The Coca Cola Company is promoting a limited offering of 1985’s “New Coke” to coincide with the new
Netflix “Stranger Things” season set in the same year.
The mid 80’s was a time when Pepsi was gaining on Coke’s dominant market share in the soft drink
industry. For years, Pepsi had been tweaking its formula to improve customer acceptance and they had
begun to “win” blind taste comparisons with Coke. Pepsi had a sweeter taste and when consumers were
asked to choose, Coke drinkers were forced to acknowledge preference for the PepsiCo product.
Pepsi was engaging in an all-out “Take the Pepsi Challenge” campaign that included media promotions
and blind taste tests wherever people gathered in public; racing events, malls, fairs, etc. (Yes, people
used to gather at malls.) They sponsored a series of road races called the Pepsi Challenge where
thousands of runners would run alongside briefly, and then way behind, the likes of Bill Rodgers in capital
cities all across the land. Pepsi and water was offered at the finish line.
To casual observers, it seemed over hyped and overdone. Coke drinkers were Coke drinkers and Pepsi
drinkers were wrong. It seemed much ado about nothing and Pepsi would soon move on to another
campaign and Coke drinkers could simply hope that Coke would be offered more times than not and
when given a choice, Coke would always be an option.
But apparently the Suits in Atlanta were panicking. Behind the scenes they were secretly developing
formulae that would compete with the sweet fizzle taste of Pepsi. They were preparing to abandon one
of the most successful and beloved products in response to an ad campaign. They were clever about it
too. They employed their go to pitch man Bill Cosby to throw their rival off the trail with “Coke and a
Smile” Cosby telling us that Pepsi had too sweet a taste for a truly refreshing cola drink.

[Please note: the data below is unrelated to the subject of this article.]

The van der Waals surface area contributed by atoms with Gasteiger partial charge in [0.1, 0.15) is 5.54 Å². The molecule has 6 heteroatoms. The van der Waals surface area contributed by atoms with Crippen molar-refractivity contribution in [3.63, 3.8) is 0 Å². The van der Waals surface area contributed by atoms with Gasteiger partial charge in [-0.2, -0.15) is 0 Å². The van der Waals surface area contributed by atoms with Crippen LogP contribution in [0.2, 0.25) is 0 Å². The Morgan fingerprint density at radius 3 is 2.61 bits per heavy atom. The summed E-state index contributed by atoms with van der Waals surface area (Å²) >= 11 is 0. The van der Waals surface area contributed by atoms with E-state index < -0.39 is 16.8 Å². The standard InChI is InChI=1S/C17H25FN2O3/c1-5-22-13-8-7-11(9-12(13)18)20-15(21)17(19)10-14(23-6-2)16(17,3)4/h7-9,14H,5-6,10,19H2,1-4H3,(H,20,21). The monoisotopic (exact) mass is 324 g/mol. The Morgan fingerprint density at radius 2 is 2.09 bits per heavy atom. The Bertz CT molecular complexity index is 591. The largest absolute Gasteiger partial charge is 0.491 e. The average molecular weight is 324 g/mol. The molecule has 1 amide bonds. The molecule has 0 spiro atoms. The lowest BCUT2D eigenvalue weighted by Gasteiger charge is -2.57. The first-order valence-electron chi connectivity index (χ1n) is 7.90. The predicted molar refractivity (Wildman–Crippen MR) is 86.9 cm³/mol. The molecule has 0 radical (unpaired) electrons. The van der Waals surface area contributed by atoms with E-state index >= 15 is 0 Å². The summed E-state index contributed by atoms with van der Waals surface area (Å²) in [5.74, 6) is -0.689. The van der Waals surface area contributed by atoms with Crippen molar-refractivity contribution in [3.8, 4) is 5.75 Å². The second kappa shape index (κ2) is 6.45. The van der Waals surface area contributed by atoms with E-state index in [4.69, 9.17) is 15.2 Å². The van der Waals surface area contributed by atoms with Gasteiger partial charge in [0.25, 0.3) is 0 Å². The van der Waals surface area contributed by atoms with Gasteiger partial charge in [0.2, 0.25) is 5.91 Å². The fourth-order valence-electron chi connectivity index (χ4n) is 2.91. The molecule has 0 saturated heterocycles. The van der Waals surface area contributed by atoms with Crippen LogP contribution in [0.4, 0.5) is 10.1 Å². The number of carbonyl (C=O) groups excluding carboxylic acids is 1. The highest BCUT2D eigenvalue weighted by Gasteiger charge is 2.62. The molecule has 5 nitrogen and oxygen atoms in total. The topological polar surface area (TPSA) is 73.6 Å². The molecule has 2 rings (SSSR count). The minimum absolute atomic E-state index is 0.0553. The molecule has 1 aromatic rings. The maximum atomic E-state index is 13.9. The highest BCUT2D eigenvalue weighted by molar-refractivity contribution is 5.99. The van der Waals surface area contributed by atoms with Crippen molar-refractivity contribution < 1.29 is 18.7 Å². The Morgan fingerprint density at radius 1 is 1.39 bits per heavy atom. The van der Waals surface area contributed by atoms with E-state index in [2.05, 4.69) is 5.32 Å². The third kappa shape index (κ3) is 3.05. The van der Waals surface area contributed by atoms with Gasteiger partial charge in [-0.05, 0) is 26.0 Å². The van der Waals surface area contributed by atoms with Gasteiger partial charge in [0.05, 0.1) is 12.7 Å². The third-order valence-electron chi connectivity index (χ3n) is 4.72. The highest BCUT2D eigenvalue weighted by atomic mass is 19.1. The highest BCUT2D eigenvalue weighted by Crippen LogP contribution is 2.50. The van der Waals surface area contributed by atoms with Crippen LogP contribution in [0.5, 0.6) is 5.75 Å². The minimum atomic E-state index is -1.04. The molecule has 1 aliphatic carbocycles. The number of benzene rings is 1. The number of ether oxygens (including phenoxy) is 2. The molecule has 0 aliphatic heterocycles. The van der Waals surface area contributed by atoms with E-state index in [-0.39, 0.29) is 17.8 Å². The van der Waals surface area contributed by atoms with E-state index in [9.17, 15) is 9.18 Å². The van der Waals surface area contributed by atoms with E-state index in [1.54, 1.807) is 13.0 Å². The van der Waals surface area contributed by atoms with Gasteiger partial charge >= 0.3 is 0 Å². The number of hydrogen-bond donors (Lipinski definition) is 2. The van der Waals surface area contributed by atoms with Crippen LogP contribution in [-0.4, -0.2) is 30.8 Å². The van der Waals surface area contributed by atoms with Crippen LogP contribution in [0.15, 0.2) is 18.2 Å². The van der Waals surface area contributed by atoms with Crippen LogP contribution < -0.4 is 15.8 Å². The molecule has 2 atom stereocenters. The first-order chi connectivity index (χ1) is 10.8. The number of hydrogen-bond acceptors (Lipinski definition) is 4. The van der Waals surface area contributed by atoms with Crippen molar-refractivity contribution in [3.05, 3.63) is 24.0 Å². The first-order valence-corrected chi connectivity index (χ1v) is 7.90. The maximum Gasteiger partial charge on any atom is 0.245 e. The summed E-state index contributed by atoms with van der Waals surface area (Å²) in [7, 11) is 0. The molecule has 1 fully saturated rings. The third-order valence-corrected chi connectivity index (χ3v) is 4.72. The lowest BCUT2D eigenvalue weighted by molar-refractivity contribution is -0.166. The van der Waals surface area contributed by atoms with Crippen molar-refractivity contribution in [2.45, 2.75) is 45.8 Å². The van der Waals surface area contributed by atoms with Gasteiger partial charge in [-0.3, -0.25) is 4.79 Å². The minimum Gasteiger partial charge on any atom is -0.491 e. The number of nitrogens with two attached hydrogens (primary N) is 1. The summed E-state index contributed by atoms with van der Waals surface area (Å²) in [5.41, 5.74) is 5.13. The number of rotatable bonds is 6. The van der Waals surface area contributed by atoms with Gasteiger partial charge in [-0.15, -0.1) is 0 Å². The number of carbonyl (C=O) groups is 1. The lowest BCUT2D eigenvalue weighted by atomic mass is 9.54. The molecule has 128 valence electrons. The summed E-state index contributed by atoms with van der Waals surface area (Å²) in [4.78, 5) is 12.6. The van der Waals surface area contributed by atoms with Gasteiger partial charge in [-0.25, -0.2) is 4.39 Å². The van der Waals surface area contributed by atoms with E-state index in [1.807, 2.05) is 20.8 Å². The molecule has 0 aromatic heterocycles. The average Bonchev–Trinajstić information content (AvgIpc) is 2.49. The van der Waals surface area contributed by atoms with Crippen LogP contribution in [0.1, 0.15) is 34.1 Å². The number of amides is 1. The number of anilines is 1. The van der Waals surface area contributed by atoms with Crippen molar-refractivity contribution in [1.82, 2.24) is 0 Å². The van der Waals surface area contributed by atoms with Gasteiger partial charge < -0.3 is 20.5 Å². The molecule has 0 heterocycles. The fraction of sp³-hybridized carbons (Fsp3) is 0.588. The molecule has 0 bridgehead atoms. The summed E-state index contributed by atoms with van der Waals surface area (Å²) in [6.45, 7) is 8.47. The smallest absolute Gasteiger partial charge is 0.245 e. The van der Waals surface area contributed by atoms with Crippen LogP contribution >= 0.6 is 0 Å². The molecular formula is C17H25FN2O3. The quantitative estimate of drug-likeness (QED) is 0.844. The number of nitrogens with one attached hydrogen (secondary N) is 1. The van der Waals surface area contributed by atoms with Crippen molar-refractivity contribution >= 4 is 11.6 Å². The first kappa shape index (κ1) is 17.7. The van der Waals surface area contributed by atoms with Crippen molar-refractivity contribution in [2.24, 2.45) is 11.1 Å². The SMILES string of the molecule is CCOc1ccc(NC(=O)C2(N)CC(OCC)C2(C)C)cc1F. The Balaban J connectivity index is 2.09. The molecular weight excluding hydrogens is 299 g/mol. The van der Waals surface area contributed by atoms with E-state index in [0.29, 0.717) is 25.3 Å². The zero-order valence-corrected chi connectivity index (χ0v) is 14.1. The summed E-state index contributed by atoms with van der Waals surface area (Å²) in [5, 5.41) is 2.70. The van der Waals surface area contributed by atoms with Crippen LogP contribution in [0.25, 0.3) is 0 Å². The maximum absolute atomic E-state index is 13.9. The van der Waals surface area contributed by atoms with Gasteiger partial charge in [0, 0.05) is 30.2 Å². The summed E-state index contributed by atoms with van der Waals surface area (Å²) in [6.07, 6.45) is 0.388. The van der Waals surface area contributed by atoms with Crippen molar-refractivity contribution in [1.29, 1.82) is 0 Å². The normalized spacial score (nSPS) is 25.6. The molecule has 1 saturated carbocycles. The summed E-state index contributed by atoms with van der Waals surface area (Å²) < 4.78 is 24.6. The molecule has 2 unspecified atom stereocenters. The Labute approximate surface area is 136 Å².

Then Bam! New Coke was launched. It was sweet, it competed with Pepsi in blind taste tests- and it was
awful. People hated it. In addition to the flavor change, many other features touted by loyalists were
lost as well. Numismatists claimed that the new formula didn’t offer the proper acidity to clean pennies,
users claimed medicinal features of the previous recipe were not present in the new concoction. Coke
had to hire additional telephone operators to handle the thousands of phone calls coming in to demand
the return of the classic flavor. It was a debacle.
Coke responded. Coca Cola Classic was launched as a separate brand alongside Coke II, until Coke II was
quietly pulled from the market at the dawn of the new millennia. (Removal of cocaine from its formula
heralded the dawn of the last millennia, but that’s for another post.) All was forgiven and Coke’s flagship
brand continues to outsell Pepsi.
I’m not sure if the move with Netflix helps Coke but if it does, look for IBM to bring back the PC Jr. or
maybe Ford will offer us a limited edition Edsel.
Just remember if you don’t buy the crap they sell you, they will quit producing it, unless you get

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